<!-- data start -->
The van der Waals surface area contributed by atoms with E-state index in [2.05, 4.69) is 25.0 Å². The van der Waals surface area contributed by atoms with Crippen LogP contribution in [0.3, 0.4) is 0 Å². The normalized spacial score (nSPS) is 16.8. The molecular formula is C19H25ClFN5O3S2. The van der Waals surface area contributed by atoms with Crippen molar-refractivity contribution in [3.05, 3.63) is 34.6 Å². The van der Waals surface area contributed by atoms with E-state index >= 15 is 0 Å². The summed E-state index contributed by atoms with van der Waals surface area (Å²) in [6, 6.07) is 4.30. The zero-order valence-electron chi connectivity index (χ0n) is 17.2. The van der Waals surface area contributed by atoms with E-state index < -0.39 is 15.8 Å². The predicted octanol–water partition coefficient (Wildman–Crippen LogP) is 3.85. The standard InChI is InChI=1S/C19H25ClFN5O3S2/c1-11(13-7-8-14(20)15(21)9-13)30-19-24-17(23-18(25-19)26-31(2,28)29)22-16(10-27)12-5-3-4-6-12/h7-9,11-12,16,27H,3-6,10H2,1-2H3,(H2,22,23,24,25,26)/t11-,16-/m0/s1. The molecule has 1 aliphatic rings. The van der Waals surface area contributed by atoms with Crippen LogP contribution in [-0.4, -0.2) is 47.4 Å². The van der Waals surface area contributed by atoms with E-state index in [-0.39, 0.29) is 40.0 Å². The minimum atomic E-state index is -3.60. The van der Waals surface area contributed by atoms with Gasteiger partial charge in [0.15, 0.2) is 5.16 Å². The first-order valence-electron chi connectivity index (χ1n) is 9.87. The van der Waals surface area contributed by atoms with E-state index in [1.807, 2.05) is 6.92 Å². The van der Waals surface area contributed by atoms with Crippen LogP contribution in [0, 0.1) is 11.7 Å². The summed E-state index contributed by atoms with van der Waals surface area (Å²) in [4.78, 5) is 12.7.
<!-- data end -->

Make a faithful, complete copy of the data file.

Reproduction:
The van der Waals surface area contributed by atoms with E-state index in [2.05, 4.69) is 25.0 Å². The van der Waals surface area contributed by atoms with Crippen LogP contribution in [0.3, 0.4) is 0 Å². The normalized spacial score (nSPS) is 16.8. The molecular formula is C19H25ClFN5O3S2. The van der Waals surface area contributed by atoms with Crippen molar-refractivity contribution in [3.05, 3.63) is 34.6 Å². The van der Waals surface area contributed by atoms with E-state index >= 15 is 0 Å². The summed E-state index contributed by atoms with van der Waals surface area (Å²) in [6, 6.07) is 4.30. The zero-order valence-electron chi connectivity index (χ0n) is 17.2. The van der Waals surface area contributed by atoms with E-state index < -0.39 is 15.8 Å². The predicted octanol–water partition coefficient (Wildman–Crippen LogP) is 3.85. The standard InChI is InChI=1S/C19H25ClFN5O3S2/c1-11(13-7-8-14(20)15(21)9-13)30-19-24-17(23-18(25-19)26-31(2,28)29)22-16(10-27)12-5-3-4-6-12/h7-9,11-12,16,27H,3-6,10H2,1-2H3,(H2,22,23,24,25,26)/t11-,16-/m0/s1. The molecule has 1 aliphatic rings. The van der Waals surface area contributed by atoms with Crippen LogP contribution in [-0.4, -0.2) is 47.4 Å². The van der Waals surface area contributed by atoms with E-state index in [-0.39, 0.29) is 40.0 Å². The minimum atomic E-state index is -3.60. The van der Waals surface area contributed by atoms with Gasteiger partial charge in [0.15, 0.2) is 5.16 Å². The first-order valence-electron chi connectivity index (χ1n) is 9.87. The van der Waals surface area contributed by atoms with E-state index in [1.807, 2.05) is 6.92 Å². The van der Waals surface area contributed by atoms with Crippen LogP contribution in [0, 0.1) is 11.7 Å². The summed E-state index contributed by atoms with van der Waals surface area (Å²) in [4.78, 5) is 12.7.